Between the years 1909 and 1969 children were taken from their mothers/families at all times of day. Not just any child was taken, only children of Aboriginal status or children with a little bit of Aboriginal status, half caste. “It is estimated that between 50,000 to 100,000 Indigenous children were taken from their families…” (Lecture).
The government had decided that the mothers/families that were Indigenous Aborigines were not fit for raising a family. The government wanted to breed out the Aboriginal people. From that they wanted to breed out all the Aboriginal people. These Aboriginal children were known as the Stolen Generation.
The Stolen Generation was where tens of thousands of children were taken throughout the day and put into orphanages and other homes. They were put to work and the government attempted to eliminate the Aboriginal people. They wanted to wipe out the Aboriginal race which wold only leave Whites. “Under the White Australia and assimilation policies Aboriginal and Torres Strait Islander people who were ‘not full blood’ were encouraged to become assimilated into the broader society so that eventually there would be no more Indigenous people left. At the time Indigenous people were seen as the inferior race” (Stolen Generations…).
Even though the Stolen Generation lasted many decades it consisted of four main situations: the removal of the children, the bringing them home along with the impact it had on their lives, and the national apology.
The history of Aboriginal people in Canada dates back to over 10,500 years. The Aboriginal children used to grow up and learn to assume adult roles in an atmosphere of love and affection. This practice continued until some time after their first contact with colonists in the 1490s. For the early missionaries, the Aboriginal ways were negligent and irresponsible towards the children. Their goading ...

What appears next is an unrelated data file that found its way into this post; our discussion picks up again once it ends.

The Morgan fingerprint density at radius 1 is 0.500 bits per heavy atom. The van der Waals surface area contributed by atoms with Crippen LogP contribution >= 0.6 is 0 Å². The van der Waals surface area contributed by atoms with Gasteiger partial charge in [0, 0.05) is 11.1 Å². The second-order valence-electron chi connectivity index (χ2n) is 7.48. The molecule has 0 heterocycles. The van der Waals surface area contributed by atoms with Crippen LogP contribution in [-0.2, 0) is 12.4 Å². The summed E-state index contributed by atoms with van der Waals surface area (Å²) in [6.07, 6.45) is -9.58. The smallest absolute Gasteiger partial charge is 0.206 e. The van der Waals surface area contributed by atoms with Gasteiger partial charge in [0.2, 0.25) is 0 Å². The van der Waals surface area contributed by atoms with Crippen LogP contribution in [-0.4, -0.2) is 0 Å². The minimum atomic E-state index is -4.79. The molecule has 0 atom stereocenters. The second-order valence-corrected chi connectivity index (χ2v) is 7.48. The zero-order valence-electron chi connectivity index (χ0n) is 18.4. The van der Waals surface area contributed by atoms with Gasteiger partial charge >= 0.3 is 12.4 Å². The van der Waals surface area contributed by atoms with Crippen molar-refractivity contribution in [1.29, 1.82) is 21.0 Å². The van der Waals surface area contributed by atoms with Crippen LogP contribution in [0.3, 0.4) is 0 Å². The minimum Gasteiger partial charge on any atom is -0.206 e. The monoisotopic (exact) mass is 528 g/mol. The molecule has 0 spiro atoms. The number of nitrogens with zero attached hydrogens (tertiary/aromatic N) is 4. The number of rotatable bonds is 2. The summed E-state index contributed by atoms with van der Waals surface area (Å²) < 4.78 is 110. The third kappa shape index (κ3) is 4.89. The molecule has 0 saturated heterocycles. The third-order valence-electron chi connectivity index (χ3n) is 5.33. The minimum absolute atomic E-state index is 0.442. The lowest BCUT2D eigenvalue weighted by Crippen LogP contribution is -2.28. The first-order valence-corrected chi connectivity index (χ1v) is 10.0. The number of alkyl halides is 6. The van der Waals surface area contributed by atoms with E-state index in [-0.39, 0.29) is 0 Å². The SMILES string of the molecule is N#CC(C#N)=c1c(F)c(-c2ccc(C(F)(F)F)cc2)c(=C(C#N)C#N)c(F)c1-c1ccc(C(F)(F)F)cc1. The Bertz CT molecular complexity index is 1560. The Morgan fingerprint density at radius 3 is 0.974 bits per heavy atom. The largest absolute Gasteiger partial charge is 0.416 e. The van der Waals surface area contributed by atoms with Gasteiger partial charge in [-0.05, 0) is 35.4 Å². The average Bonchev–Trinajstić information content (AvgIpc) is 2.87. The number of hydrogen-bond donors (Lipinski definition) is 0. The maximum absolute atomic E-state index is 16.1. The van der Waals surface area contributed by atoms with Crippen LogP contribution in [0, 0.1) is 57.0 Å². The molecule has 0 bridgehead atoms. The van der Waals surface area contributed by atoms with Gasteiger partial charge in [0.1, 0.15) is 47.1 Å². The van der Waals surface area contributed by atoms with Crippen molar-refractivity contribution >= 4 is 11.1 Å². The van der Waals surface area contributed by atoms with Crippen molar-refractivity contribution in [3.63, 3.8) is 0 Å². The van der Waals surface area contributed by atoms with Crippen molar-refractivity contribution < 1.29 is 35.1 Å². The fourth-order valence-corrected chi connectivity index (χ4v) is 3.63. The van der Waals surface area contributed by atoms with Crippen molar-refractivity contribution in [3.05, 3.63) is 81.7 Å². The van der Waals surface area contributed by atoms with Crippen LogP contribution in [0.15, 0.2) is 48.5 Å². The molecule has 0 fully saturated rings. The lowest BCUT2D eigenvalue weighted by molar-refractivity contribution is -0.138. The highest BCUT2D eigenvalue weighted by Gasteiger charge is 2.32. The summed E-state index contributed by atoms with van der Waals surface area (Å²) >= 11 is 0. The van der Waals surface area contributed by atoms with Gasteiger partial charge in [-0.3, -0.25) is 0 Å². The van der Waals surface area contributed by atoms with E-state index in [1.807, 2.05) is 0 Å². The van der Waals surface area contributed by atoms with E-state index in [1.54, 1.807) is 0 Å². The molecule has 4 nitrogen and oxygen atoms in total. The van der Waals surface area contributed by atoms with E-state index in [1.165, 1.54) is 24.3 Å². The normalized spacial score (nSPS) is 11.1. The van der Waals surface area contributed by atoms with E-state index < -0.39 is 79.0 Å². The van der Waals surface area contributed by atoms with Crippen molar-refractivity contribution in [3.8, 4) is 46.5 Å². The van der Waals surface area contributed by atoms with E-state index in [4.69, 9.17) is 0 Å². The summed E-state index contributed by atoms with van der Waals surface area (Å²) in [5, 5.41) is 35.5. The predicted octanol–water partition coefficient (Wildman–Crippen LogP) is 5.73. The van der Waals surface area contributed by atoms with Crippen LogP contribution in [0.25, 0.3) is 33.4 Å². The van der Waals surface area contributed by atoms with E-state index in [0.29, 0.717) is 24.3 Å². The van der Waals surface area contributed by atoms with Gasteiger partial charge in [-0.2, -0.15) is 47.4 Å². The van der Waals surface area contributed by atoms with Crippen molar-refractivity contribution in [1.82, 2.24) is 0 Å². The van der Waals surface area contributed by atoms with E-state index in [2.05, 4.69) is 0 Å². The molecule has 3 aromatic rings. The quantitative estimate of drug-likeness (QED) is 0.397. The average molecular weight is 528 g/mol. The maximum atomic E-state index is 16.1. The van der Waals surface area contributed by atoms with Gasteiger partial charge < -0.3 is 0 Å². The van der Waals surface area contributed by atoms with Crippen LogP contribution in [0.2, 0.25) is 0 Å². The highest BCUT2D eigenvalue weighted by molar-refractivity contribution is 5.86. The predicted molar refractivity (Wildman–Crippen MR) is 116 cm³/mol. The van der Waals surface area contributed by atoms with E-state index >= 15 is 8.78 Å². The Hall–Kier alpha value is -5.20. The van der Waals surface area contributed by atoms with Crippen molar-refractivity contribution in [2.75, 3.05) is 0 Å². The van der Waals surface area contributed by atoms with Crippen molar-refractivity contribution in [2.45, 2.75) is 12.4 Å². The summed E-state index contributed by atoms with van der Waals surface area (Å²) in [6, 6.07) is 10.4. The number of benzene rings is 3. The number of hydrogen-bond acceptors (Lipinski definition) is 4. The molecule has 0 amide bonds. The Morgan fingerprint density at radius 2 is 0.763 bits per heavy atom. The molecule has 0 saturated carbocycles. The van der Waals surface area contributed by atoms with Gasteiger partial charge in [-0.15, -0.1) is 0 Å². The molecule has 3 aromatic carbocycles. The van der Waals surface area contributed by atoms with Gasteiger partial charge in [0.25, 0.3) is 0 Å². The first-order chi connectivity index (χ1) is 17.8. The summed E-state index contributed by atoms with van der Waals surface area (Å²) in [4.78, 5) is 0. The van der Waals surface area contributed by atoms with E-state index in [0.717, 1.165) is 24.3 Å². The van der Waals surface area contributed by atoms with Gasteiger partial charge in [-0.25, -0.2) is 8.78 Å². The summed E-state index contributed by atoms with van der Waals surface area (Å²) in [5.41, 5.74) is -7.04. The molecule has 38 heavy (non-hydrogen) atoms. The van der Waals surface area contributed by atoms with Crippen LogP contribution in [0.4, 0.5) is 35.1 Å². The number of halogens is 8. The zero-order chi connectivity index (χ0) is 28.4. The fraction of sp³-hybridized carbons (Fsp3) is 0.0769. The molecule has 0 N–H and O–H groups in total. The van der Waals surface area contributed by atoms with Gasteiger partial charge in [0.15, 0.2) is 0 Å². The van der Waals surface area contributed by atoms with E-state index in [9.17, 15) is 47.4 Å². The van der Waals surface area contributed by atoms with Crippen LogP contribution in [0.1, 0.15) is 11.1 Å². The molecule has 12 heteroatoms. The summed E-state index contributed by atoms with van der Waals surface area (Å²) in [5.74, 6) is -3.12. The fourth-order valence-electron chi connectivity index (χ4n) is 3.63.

Throughout the Stolen Generation the removal of the Aboriginal children happened every night. Mothers and their families were horrified at every moment knowing that their children might be taken away forever. Some mothers hide their children when they heard the government was coming into town. Children were being taken away at all hours. The government would raid a house to take away their children in the middle of the night. Children of all ages were taken. After the children were taken away from their families the government took them to different orphanages. One wonders how a government could do such a thing. “The removal policy was managed by the Aborginies Protection Board (APB).
The APB was a government board established in 1909 with the power to remove children without parental consent and without a court order.
Children could be put into an institution or mission dormitory, fostered or adopted” (Stolen Generation).
Usually when the children were put into a children’s home when they were young would get adopted or fostered soon after. Some children were bought for work and became maids for the families; however, they got paid very little and never were commended for their hard work. According to the Australian government website the children were expected to work at a very young age, they were only entitled to retain a small proportion of their meagre earnings as pocket money (Sorry Day…).